Saturday, March 12, 2011

The villagemidwife e-book series


I am writing
To record my knowledge
To tell my stories
To teach others

I am a midwife. My words, thoughts and actions have been formed over many years and a unique set of experiences: the world into which I was born; the mother who bore me; the family that nurtured me; the towns and communities that have allowed me to be me, and this wide open land and its people.

I like to think that these are my thoughts, yet I know that much of what I say is my own filtering and organising of what I have absorbed from those around me. Although I am the speaker, I am not the source.

Midwifery belongs to women. The midwife is ‘with woman’, a companion for a distinct and definable childbearing event, in a special partnership. Midwifery does not belong to theorists, although the clear expression of the ‘with woman’ partnership by thinkers has helped set great value on this simple phrase.


Midwifery does not belong just to midwives. It’s women’s business, evolving and moving with women, in our own time and space, along with our joys and sadnesses, our changing bodies, our children who are sometimes wonderful, and sometimes bring us near despair, and our hopes always for a better future.

This series, including Midwifery from my heart and Daughter, Mother, and Midwife, is about the life I know and love. It’s from my heart because I have learnt it, deep in my own life, and in the homes and lives of the women who have taken me with them. It’s midwifery because it’s ‘with woman’. Its stories are about daughters, mothers, and midwives, and much more.

In writing this account I am holding on to normal birth. ‘Normal’ in the sense of birth as our bodies expect it—the physiologically normal event of parturition. I consider normal birth something worth holding on to, even protecting, in a world that has to a great extent forgotten that we are wonderfully made. Midwifery from my heart, and Daughter, Mother, and Midwife include thoughts on the way a midwife acts to protect and promote the normal processes in birthing and nurturing our babies.

Midwifery from my heart and Daughter, Mother, and Midwife are also about a professional discipline that is being constantly checked and re-checked against critical contemporary scientific understanding. Midwifery from the heart can only continue when head and heart are working together.

I hope, through my stories, to record my knowledge and to teach women and midwives about birth and life through a maieutic learning process, the way a midwife teaches and learns.

Women ask me, “How will I know when to call you?” “How will I know where I should be; what I should do?” “How will I know my baby’s alright?” and I tell each one how others have known, and how I have known.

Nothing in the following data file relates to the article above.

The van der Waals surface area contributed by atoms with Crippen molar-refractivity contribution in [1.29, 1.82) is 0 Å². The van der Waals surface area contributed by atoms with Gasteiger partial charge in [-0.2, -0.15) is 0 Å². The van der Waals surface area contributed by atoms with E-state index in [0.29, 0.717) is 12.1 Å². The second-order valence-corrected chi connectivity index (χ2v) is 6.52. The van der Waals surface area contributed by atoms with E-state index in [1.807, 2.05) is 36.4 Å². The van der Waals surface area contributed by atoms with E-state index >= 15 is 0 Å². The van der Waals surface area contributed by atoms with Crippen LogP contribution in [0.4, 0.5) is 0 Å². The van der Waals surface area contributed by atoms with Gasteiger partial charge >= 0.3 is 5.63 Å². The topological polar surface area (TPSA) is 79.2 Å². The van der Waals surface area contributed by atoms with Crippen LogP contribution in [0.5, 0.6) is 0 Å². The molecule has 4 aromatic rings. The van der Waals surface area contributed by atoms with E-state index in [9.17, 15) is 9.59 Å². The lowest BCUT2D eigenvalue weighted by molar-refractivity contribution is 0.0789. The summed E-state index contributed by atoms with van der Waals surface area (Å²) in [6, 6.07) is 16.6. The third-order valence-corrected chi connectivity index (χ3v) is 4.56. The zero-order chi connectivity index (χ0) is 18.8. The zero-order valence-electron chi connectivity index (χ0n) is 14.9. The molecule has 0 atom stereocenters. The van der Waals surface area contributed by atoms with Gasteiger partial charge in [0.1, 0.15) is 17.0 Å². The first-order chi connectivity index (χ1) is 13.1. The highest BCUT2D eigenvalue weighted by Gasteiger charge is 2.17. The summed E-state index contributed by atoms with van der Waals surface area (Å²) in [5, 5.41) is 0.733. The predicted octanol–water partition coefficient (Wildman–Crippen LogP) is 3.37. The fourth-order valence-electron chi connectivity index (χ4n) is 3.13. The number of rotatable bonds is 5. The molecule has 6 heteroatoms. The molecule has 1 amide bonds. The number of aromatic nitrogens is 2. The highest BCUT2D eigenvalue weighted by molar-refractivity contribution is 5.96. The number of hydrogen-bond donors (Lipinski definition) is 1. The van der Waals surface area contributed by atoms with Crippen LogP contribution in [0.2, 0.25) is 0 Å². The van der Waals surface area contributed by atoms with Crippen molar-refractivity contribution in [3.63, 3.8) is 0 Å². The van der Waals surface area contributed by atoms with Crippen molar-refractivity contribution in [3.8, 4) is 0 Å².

A great deal of my midwifery knowledge is bound up in stories. The core players appear over and over again: the woman, the child, and the midwife. I tell my story in which I am the midwife, and the other participants have special relationships to me. I also have a story of when I bore four children, and I have some of the stories passed to me by my mother and my grandmothers, my sisters and friends.

In story telling I am an artist: a painter or sculptor or potter or craftswoman. Life’s events and real people are the materials from which the piece is fashioned. As with any creative work the skill of the artist draws together the elements that in themselves could not achieve such a product.

Mothers have entrusted their stories to me, as they have told me, often with tears, of their own experiences. I weave these stories in with my own, often drawing together parts from different sources, and the picture emerges. Heart, hands and mind interpret skill, actions and knowledge in this most basic and intimate event in life’s journey.

In writing, I am the older woman who has experienced life, given birth, seen my own children move into their independent lives, and begin their own families. I have taken up the role of guardian of childbearing, accompanying women into mothering, in supporting families, and watching over the little ones who carry our creative wealth and our lives into the future.




The third e-book in this series, Holding on to Normal Birth, is being prepared for release.

Anyone would would like a copy of either or both e-books, emailed as .pdf files, please contact me joy[at]aitex.com.au . The only fee is a request that the purchaser make a small donation (minimum $10) to a charity of your choice, providing relief and help to those who are more needy.

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